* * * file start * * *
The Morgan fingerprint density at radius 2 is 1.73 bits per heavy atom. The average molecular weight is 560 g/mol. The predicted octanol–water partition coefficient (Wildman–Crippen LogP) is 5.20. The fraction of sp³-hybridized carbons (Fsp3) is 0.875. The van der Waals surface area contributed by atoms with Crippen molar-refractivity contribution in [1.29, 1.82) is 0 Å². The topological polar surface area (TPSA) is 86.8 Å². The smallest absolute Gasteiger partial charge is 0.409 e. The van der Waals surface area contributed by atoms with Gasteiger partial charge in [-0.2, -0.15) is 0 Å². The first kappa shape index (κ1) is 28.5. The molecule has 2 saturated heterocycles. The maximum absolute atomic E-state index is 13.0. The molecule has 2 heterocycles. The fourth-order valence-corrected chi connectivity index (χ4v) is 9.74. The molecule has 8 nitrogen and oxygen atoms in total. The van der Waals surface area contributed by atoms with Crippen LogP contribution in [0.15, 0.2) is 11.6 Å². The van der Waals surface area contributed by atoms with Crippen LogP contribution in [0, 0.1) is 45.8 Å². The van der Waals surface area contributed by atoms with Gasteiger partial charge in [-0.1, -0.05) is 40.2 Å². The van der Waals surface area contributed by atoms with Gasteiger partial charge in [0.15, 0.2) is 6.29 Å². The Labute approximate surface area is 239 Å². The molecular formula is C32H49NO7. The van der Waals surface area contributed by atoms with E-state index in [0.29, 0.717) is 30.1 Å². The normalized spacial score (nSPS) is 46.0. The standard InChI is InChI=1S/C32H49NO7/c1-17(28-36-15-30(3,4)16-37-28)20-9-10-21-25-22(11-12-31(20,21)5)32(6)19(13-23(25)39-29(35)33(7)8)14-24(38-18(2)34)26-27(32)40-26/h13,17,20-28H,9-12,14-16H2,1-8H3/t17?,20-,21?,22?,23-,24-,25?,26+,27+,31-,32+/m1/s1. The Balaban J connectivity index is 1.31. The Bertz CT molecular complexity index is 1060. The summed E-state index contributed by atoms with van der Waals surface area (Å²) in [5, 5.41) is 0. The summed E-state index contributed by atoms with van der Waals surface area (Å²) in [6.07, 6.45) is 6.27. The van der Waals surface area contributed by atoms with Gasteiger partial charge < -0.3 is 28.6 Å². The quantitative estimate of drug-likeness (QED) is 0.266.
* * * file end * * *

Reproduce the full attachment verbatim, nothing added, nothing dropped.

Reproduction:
The Morgan fingerprint density at radius 2 is 1.73 bits per heavy atom. The average molecular weight is 560 g/mol. The predicted octanol–water partition coefficient (Wildman–Crippen LogP) is 5.20. The fraction of sp³-hybridized carbons (Fsp3) is 0.875. The van der Waals surface area contributed by atoms with Crippen molar-refractivity contribution in [1.29, 1.82) is 0 Å². The topological polar surface area (TPSA) is 86.8 Å². The smallest absolute Gasteiger partial charge is 0.409 e. The van der Waals surface area contributed by atoms with Gasteiger partial charge in [-0.2, -0.15) is 0 Å². The first kappa shape index (κ1) is 28.5. The molecule has 2 saturated heterocycles. The maximum absolute atomic E-state index is 13.0. The molecule has 2 heterocycles. The fourth-order valence-corrected chi connectivity index (χ4v) is 9.74. The molecule has 8 nitrogen and oxygen atoms in total. The van der Waals surface area contributed by atoms with Crippen LogP contribution in [0.15, 0.2) is 11.6 Å². The van der Waals surface area contributed by atoms with Crippen LogP contribution in [0, 0.1) is 45.8 Å². The van der Waals surface area contributed by atoms with Gasteiger partial charge in [-0.1, -0.05) is 40.2 Å². The van der Waals surface area contributed by atoms with Gasteiger partial charge in [0.15, 0.2) is 6.29 Å². The Labute approximate surface area is 239 Å². The molecular formula is C32H49NO7. The van der Waals surface area contributed by atoms with E-state index in [0.29, 0.717) is 30.1 Å². The normalized spacial score (nSPS) is 46.0. The standard InChI is InChI=1S/C32H49NO7/c1-17(28-36-15-30(3,4)16-37-28)20-9-10-21-25-22(11-12-31(20,21)5)32(6)19(13-23(25)39-29(35)33(7)8)14-24(38-18(2)34)26-27(32)40-26/h13,17,20-28H,9-12,14-16H2,1-8H3/t17?,20-,21?,22?,23-,24-,25?,26+,27+,31-,32+/m1/s1. The Balaban J connectivity index is 1.31. The Bertz CT molecular complexity index is 1060. The summed E-state index contributed by atoms with van der Waals surface area (Å²) in [5, 5.41) is 0. The summed E-state index contributed by atoms with van der Waals surface area (Å²) in [6.07, 6.45) is 6.27. The van der Waals surface area contributed by atoms with Gasteiger partial charge < -0.3 is 28.6 Å². The quantitative estimate of drug-likeness (QED) is 0.266.